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Technique v. Theory books.

Discussion in 'General Instruction [BG]' started by funk_engineer, Dec 1, 2001.

  1. Well, I've been searching through the forums for quite some time now and haven't come up with a good answer to my question. You see, I will not be able to get a steady teacher for at least a couple of months or maybe even more (I'm new to the bass guitar.) However, I do know a fair amount of music theory from playing trombone, enough to get me by for now. I want to find a book (or books) on bass instruction that are more geared towards technique (dexterity, hand position, different ways of sounding notes, fretting hand positions, and exercises that work these) than theory. A lot of the beginner's books seem to spend only a couple pages on this sort of thing, and then the rest goes into using theory to write bass lines. I'm not saying I wouldn't mind getting some more theory, since all I have to do is learn to apply it to bass, but technique would be more beneficial to me.
    Got any ideas as far as books that would help me here? For example, would Mel Bay's Complete Book of Bass Essentials be good for this, or is it mostly music theory?
    Sorry if this post comes out a little wordy; I'm pretty groggy right now. Thanks for your time.

  2. Boplicity

    Boplicity Supporting Member

    I've been pondering your question. I see what you mean by the fact that many bass instruction books give short shrift to tecnique, then pass on to creating bass lines.

    I'm wondering, though, what technique you want. Are you interested in the best way to fret notes or the best way to to apply right hand techniques, such as pick versus finger? Are you interested in slapping and tapping...two techniques I think a beginner should postpone until they have the basics of theory and fingerboard knowledge better in mind.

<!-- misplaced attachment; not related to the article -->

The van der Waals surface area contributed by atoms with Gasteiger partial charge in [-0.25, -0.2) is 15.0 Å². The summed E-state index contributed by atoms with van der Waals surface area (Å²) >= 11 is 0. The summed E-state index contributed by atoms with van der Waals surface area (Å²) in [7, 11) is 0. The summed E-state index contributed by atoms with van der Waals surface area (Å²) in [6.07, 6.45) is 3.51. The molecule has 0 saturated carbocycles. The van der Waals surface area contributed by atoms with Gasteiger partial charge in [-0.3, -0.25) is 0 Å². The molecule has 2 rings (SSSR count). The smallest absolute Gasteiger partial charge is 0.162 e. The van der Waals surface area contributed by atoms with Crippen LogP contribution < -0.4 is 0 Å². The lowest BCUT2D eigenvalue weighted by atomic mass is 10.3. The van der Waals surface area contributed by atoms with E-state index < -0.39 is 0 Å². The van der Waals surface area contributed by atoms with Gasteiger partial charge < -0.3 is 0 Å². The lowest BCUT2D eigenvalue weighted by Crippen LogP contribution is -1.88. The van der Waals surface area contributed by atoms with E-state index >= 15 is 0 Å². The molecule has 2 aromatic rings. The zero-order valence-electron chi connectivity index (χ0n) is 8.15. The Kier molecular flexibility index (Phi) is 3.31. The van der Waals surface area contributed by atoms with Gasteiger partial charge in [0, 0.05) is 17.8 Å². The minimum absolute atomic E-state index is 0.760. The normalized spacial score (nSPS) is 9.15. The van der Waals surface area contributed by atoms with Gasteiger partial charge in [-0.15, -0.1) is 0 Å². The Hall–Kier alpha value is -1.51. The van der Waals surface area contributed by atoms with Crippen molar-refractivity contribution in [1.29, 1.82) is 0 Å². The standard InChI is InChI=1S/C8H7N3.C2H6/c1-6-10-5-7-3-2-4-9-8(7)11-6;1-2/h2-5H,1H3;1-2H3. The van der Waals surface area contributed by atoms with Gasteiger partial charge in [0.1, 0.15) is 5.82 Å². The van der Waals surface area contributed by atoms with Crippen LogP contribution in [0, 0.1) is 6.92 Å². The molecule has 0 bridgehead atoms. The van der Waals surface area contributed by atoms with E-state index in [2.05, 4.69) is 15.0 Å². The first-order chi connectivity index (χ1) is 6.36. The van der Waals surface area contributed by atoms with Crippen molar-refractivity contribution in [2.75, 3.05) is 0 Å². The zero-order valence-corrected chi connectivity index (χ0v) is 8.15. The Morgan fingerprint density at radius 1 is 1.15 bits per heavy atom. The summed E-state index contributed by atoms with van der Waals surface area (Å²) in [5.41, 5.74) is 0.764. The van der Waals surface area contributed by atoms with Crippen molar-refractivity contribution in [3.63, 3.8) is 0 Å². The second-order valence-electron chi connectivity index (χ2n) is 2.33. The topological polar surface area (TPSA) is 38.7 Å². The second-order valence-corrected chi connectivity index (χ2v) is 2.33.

I have a pile of books, but I need to go through them to find which ones might be more after what you would like. Give me some time to research them. Meantime, check out bassbooks.com which has an extensive list of bass instruction biooks. You may find one from the description that is what you want.

  3. I'm not too interested in slapping, popping, tapping, etc. right now, as, like you said, I feel I should get other stuff down first. I'd like material that works the fretting hand technique, and fingerstyle for my right hand.
    If a book happens to be based on a certain genre of music, such as rock, funk, blues, jazz, country, whatever, I don't really mind, since my tastes are fairly varied, and I care more about getting good experience playing.
    I have been looking at bassbooks.com, and found it a little helpful...in fact, it prompted me to post my original question after seeing that many books' table of contents kind of skimped on technique, then went into the definition of major, minor, and pentatonic scales and arpeggios and what a 12-bar blues progression is. Some books that might have had more technique didn't have their table of contents listed, so it was hard to tell. If you have any specific books in mind, that would help tremendously. :)

  4. jazzbo


    Aug 25, 2000
    San Francisco, CA
    I'm not entirely sure what technique you were looking for, but what about a method book? I used Arban's Conservatory for Trumpet for awhile, but I didn't like the fact that I wasn't practicing reading from Bass clef.

    An introductory book would give you the basics of reading and playing on BG. After you get the basics, (and don't want to move on to the theory section), you could try a DB book, like Simandl. I've used this book, also Rufus Reid's The Evolving Bassist, (a recent pickup), and have found that they work well. Lots of simple etudes. Another option later may be Bach's Cello Suites.

    I'll look through my books, (I don't have them on me now), and see if there's anything in there I might recommend.